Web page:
With the UK Supreme Court due to rule this week on the introduction of minimum alcohol unit pricing in Scotland, a data and analytics company believes similar proposed changes in Wales could be delayed.
The final ruling this week about the implementation of these measures in Scotland will conclude a case that began in 2013. According to GlobalData, the Welsh plans, first proposed in July 2015, were shelved as a result of the 2016 Welsh Assembly election, as well as the decision of Scottish judges to refer their legislation to the Supreme Court.
‘While the potential benefits for the bill are clear, the government is yet to decide what the minimum price-per-unit would be,’ said Joe Hutson, consumer analyst at GlobalData. ‘However, the proposal is based on research by Sheffield University that considered a 50p-a-unit model. This rate would make a typical can of cider at least £1, a bottle of wine at least £4.69 and a litre of vodka more than £20.’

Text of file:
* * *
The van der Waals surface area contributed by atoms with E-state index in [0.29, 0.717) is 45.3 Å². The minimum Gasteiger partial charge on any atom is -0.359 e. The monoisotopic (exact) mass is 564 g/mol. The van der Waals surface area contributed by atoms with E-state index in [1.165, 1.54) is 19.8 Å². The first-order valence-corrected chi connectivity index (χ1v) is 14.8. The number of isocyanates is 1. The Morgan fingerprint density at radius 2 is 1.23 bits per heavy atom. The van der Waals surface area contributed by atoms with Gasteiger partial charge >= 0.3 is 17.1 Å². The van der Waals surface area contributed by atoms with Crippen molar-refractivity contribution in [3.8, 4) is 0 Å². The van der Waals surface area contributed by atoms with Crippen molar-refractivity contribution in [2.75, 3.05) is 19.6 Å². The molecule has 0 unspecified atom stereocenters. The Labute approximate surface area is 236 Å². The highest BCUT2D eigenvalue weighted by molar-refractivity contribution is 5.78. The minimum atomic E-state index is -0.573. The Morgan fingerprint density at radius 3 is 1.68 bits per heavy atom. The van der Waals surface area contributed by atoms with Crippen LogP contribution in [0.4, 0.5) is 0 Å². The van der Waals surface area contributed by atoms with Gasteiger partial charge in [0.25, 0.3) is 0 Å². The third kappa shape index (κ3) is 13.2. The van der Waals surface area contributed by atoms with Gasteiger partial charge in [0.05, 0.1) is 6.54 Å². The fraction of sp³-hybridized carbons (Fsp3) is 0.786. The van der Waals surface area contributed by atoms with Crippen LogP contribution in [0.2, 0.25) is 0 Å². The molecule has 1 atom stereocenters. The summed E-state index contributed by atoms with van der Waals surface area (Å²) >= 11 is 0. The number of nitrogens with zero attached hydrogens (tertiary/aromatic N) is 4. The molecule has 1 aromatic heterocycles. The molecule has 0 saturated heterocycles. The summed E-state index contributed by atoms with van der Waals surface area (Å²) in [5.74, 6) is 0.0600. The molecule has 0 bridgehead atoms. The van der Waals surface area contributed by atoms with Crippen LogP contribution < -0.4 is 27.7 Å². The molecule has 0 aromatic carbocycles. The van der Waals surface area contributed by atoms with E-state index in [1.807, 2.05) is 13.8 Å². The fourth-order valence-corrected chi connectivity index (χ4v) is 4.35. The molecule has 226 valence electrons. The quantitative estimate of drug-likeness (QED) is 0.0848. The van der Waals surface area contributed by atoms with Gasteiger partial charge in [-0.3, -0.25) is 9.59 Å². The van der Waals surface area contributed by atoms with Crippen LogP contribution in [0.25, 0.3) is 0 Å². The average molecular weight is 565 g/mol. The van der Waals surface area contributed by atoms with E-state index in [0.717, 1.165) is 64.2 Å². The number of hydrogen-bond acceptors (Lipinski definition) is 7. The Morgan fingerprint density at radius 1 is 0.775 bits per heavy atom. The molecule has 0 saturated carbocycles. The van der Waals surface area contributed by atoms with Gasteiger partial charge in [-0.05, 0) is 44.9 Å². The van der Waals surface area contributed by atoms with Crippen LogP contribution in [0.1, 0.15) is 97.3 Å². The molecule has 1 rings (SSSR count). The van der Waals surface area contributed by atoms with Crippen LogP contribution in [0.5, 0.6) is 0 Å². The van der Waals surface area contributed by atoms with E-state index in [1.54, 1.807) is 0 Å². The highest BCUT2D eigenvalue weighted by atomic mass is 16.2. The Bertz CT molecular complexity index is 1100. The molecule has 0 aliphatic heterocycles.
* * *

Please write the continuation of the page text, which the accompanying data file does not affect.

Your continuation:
The company reported that alcohol sales in Wales below 50p per unit represented 72% of sales of beer, 42% of wine and 66% of spirits.
The Public Health (Minimum Price for Alcohol) (Wales) Bill was introduced by Minister for Social Services and Public Health, Rebecca Evans. It is currently being considered by the Health, Social Care and Sport Committee, which has issued a call for evidence.